2012 SmallBiz Success Awards
18 Hawaii small businesses are finalists for Hawaii Business magazine's SmallBiz Success Awards
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Co-owner Michael Tam attributes Martin & MacArthur’s
Long-term Achievement Winner:
Martin & MacArthur
Last year marked the 50th anniversary for local furniture company Martin & MacArthur. It was during the 1960s era of plastic and metal furnishings that Jon Martin introduced Hawaiiana designs made of koa wood to the Islands.
Since Simon McKenzie and Michael Tam took over ownership four years ago, they have revitalized the company by adding store locations and introducing new products, such as koa wood sunglasses, watches and even iPhone cases.
“We want to make koa more consistent with the lifestyle of today by providing products that are a combination of high-tech and high-touch,” says Tam, who keeps a close eye on the wish lists of his clients. He notes that the average age of a typical Martin & MacArthur customer has decreased over the years as more people in their 30s look to furnish their homes with quality, local designs.
Even as the company offers new products, some things will always remain the same, like Martin & MacArthur’s bestselling rocking chair. When Martin originally designed the rocker, he researched several designs before settling on the version that remains unchanged to this day.
“Our rocking chairs can be found around the world,” Tam says. “The design has often been imitated but never duplicated. No other chair will ever feel as comfortable.”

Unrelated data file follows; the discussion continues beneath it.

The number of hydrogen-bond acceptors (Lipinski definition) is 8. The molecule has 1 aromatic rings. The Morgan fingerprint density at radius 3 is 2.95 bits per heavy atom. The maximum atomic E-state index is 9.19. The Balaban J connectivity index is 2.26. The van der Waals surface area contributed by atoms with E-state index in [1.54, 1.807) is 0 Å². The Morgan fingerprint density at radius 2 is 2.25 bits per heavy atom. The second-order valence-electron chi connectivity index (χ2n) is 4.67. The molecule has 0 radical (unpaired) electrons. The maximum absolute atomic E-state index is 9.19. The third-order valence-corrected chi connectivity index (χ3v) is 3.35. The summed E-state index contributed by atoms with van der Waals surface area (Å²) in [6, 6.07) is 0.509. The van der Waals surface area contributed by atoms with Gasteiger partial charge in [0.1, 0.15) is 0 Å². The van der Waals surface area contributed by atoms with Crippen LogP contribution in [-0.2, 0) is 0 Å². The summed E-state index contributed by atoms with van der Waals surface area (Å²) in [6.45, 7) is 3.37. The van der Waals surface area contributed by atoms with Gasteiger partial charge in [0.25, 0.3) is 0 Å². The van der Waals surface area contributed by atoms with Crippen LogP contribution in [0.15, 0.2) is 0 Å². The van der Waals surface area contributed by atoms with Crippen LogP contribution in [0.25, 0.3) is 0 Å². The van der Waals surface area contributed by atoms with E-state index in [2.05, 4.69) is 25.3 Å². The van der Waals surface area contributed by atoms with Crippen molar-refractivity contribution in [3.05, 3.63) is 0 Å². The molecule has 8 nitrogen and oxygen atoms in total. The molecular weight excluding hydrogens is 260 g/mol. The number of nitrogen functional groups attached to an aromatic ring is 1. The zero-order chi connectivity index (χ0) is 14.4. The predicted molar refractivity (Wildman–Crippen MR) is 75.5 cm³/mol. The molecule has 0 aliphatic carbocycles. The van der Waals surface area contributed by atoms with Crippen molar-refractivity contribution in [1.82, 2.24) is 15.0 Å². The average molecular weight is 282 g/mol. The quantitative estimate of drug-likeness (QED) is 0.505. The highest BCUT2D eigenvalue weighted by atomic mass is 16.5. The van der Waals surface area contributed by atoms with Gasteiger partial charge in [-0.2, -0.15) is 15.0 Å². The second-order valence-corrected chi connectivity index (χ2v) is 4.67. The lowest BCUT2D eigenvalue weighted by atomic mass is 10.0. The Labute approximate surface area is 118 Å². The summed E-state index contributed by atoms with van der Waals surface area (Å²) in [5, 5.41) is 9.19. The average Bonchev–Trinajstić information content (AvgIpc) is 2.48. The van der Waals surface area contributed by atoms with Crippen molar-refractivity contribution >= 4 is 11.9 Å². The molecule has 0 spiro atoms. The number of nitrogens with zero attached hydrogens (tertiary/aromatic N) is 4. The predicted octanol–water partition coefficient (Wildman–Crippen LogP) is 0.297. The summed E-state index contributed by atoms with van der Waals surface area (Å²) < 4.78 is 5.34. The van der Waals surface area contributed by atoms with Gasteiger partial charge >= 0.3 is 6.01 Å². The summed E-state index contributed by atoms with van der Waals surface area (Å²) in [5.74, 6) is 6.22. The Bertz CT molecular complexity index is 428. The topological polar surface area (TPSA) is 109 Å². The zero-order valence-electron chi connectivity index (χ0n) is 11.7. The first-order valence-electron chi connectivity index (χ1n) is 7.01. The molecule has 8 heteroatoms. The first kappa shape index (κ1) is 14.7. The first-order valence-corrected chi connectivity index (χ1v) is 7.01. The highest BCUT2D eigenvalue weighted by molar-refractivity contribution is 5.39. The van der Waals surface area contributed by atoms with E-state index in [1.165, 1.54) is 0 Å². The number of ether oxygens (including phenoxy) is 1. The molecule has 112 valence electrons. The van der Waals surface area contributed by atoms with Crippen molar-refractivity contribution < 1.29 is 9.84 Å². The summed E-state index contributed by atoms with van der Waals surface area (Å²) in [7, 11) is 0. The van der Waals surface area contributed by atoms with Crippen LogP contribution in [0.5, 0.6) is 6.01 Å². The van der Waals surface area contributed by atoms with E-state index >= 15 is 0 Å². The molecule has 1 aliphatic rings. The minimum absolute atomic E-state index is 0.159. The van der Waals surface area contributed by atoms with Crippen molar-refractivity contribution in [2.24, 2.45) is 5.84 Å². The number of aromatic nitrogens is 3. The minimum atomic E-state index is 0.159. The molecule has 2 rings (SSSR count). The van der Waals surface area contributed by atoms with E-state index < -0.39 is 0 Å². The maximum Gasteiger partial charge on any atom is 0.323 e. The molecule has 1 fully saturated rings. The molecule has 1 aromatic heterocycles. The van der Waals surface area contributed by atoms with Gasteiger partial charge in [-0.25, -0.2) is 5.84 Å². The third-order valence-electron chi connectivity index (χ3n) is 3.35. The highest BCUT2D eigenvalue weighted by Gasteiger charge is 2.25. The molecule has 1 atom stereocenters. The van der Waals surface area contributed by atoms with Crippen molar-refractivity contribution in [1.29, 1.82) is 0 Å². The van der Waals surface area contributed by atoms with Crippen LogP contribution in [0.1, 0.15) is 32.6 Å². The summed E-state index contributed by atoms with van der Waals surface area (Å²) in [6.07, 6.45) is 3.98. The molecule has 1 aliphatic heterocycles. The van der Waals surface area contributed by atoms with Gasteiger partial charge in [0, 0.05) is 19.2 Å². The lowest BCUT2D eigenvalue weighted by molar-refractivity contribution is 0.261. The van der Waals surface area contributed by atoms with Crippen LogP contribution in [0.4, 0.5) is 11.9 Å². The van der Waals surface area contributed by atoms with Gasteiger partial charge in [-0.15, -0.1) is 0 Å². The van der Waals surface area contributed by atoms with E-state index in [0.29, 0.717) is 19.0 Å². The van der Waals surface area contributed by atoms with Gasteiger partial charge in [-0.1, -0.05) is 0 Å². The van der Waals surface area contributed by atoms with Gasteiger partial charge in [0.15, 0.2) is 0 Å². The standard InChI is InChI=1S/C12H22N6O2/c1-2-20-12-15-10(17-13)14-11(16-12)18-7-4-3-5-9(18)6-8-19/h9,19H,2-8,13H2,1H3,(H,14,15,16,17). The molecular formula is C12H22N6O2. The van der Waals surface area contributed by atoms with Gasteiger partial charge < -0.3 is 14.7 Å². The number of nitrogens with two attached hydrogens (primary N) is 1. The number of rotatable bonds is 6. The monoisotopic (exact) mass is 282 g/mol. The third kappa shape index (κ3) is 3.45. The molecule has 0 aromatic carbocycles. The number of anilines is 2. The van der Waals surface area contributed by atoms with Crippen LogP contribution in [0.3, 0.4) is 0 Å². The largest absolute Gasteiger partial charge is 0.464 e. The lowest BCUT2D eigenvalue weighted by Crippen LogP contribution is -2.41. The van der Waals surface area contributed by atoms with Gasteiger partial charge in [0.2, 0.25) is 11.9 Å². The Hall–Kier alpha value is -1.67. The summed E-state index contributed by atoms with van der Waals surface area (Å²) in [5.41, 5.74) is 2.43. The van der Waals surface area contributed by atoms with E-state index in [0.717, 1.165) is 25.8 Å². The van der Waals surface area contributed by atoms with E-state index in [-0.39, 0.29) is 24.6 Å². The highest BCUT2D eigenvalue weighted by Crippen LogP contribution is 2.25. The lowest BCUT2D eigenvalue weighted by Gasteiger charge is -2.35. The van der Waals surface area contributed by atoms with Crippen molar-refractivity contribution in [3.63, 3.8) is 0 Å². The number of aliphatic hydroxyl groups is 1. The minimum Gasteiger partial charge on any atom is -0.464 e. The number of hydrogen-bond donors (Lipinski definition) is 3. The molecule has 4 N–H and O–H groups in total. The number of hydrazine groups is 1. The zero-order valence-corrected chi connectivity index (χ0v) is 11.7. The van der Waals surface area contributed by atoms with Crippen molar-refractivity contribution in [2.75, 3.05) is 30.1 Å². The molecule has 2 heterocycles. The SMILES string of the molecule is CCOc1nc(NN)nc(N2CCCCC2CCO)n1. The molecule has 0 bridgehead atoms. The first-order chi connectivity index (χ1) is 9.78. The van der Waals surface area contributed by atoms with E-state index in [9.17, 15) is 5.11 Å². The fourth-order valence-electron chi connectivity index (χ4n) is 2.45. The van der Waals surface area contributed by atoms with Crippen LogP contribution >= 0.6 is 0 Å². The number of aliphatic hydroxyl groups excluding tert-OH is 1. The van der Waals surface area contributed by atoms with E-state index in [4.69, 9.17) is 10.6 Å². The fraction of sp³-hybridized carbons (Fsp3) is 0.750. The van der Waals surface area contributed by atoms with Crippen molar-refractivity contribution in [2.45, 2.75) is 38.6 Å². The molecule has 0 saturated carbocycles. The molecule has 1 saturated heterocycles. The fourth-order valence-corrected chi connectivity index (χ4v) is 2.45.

The company focuses on heritage pieces that can be collected and passed down. “I bought my first piece, the Ladies Rolltop Desk, in 2007,” says Barbara Cargill, a loyal customer, who continues to build her Martin & MacArthur collection. “It’s beautiful work and I feel very comfortable supporting a business that is using a local and renewable wood.”
Indeed, for every piece of furniture sold, the company plants a koa tree on Hawaii Island dedicated to that customer. The company promises that wood used for furniture is always from fallen or dead trees, and living trees are never cut down.
Tam attributes much of the company’s success to the 30 craftsmen on staff, who have all undergone vigorous training, with some achieving master craftsman status. Meanwhile, the company continues to recruit new woodworkers. “The art of fine furniture making has to be passed down to new generations,” Tam says.
- Tara Zirker
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